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Seminole (tribe)

The Seminole are a Native American Indian people, originally of Florida. They originated as members of the Creeks tribe who emigrated into Florida in the early and mid 18th century, and were conquered and largely exiled by the United States in the early 19th century, after the United States took Florida from Spain.

After the Spanish conquest in the 16th century, the indigineous people of Florida were decimated by disease, and it is believed that the few survivors were evacuated by the Spanish to Cuba when Florida fell under British rule in 1763.

The early 18th century, members of the Creek tribe began migrating into Florida and intermingled with the few remaining indigenous people there. By the late 18th century, they had begun to be named Seminole, a term meaning runaway. The Seminole were a heterogenous group containing various tribes and speaking to different dialects, Muskogee and Hitichiti. In addition, the Seminole also contained a large number of runaway slaves from Georgia, who were protected and intermarried into the Seminole. The Seminole were apparent on good terms with both the Spanish and the British.

In 1784, the treaty ending the American Revolutionary War returned all of Florida to Spanish control. However, Spain was in a very weakened state, and the Seminole settled deeper into Florida.

After attacks by Spanish settlers on Indian towns, Indians based in Florida began raiding Georgia settlements, purportedly at the behest of the Spanish. The United States Army led increasingly frequent incursions into Spanish territory, including the 1817-1818 campaign against the Seminole Indians by Andrew Jackson that became known as the First Seminole War. Following the war, the United States effectively controlled East Florida.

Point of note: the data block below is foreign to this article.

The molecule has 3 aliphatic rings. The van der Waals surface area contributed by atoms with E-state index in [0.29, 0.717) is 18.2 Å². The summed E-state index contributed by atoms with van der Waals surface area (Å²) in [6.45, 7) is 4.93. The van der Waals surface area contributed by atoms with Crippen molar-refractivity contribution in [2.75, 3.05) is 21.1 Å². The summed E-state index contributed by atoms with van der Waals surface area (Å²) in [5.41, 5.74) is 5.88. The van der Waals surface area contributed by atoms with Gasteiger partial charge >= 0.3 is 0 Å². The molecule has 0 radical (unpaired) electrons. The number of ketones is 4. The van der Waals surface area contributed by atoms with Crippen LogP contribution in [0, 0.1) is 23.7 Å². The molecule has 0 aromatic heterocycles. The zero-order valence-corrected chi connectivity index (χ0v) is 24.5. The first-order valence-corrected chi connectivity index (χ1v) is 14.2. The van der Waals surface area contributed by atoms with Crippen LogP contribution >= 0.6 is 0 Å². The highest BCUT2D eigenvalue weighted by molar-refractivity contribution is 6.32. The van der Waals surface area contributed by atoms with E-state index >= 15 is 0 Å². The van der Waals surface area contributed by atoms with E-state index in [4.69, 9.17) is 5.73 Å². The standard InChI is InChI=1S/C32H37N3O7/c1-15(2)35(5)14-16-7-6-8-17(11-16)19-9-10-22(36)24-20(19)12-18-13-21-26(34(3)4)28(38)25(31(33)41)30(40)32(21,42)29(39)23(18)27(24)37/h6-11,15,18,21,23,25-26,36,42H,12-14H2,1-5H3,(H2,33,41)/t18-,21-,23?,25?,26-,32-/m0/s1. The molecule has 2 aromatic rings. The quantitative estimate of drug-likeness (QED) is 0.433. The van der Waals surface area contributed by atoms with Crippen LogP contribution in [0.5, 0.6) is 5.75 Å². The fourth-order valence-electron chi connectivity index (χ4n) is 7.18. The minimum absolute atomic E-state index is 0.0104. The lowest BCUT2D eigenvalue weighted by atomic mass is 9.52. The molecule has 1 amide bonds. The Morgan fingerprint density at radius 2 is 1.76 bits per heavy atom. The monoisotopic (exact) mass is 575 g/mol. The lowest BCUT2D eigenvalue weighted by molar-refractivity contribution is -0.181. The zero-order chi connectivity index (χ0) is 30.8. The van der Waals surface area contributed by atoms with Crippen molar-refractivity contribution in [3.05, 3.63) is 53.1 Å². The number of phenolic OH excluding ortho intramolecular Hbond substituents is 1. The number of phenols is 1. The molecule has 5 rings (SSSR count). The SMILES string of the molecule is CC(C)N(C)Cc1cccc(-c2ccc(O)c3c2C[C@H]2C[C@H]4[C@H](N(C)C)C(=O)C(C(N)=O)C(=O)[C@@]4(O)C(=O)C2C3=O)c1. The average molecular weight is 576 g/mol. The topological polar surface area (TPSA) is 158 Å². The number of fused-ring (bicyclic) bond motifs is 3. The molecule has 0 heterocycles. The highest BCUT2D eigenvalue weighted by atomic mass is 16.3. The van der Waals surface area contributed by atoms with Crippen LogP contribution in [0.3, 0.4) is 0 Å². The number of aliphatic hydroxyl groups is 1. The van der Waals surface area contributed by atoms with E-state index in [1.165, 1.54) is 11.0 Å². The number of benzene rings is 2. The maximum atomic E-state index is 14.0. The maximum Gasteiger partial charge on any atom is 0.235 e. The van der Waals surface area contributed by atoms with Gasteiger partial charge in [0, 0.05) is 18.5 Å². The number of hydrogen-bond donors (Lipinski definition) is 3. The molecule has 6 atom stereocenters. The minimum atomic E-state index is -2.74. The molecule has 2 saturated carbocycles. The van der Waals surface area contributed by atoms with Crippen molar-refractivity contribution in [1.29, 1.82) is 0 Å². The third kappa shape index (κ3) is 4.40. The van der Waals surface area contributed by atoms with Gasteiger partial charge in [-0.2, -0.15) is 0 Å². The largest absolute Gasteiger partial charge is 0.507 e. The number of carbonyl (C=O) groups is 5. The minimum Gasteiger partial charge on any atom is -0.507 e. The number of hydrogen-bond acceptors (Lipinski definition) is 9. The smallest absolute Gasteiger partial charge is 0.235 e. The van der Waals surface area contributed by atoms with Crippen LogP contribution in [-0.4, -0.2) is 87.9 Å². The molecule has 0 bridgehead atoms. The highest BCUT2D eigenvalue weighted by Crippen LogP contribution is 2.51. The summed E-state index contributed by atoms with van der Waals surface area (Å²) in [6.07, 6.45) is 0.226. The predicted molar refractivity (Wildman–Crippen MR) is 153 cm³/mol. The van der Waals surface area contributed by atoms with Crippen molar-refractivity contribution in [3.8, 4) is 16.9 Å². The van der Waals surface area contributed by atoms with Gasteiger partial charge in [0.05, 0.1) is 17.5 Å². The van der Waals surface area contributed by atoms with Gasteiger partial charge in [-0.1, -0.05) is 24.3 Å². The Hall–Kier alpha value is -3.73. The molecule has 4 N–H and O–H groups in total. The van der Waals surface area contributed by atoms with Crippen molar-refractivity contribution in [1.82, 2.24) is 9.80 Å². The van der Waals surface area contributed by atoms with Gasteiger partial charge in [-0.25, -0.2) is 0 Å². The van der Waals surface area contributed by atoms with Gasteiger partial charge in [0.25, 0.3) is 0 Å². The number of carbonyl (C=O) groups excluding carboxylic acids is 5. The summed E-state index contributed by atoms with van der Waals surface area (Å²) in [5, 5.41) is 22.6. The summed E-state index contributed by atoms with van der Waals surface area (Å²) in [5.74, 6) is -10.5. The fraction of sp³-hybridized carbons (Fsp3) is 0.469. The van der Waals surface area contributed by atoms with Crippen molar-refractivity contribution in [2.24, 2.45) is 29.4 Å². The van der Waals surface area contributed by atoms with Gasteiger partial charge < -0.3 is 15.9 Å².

The Adams-Onís Treaty was signed between the United States and Spain in 1819 and took effect in 1821. According to the terms of the treaty, the United States acquired Florida and, in exchange, renounced all claims to Texas. Andrew Jackson was named military governor of Florida.

As American settlement increased after the treaty, pressure grew on the United States government to remove the Indians from their lands in Florida. Many Indian tribes harbored runaway black slave, and the settlers wanted access to Indian lands.

In 1832, the United States government signed the Treaty of Payne's Landing with a few of the Seminole chiefs, promising them lands west of the Mississippi River if they agreed to leave Florida voluntarily. The remaining Seminole prepared for war. White settlers pressured the government to remove all of the Indians, by force if necessary. In 1835, the US Army arrived to enforce the treaty.

Seminole chief Osceola led the vastly outnumbered resistance during the Second Seminole War. Approximately 4,000 Indian warriors effectively employed hit-and-run guerrilla tactics with devastating effect against over 200,000 United States Army troops for many years. Osceola was arrested when he came under a flag of truce to negotiations in 1837. He died in jail a less than a year later.

The war only ended after a full decade of fighting, in 1842. The US government is estimated to have spent about $20,000,000 on the war, at the time an astronomical sum. Many Indians were forcibly exiled to Creek tribe lands west of the Mississippi; others retreated into the Everglades.

The Seminole Nation of Oklahoma has about 6000 enrolled members, who are divided into fourteen bands. Two are called "Freedmen Bands" (also black seminole) because they count their descent from escaped slaves who took refuge with the Seminole. Band membership is matrilineal: children are members of their mother's band. The group is ruled by an elected council, with two members from each band. The capital is at Wewoka, Oklahoma.

Seminole names are common in Florida, with one county named after them, and another named after Osceola. They are also the emblem of Florida State University.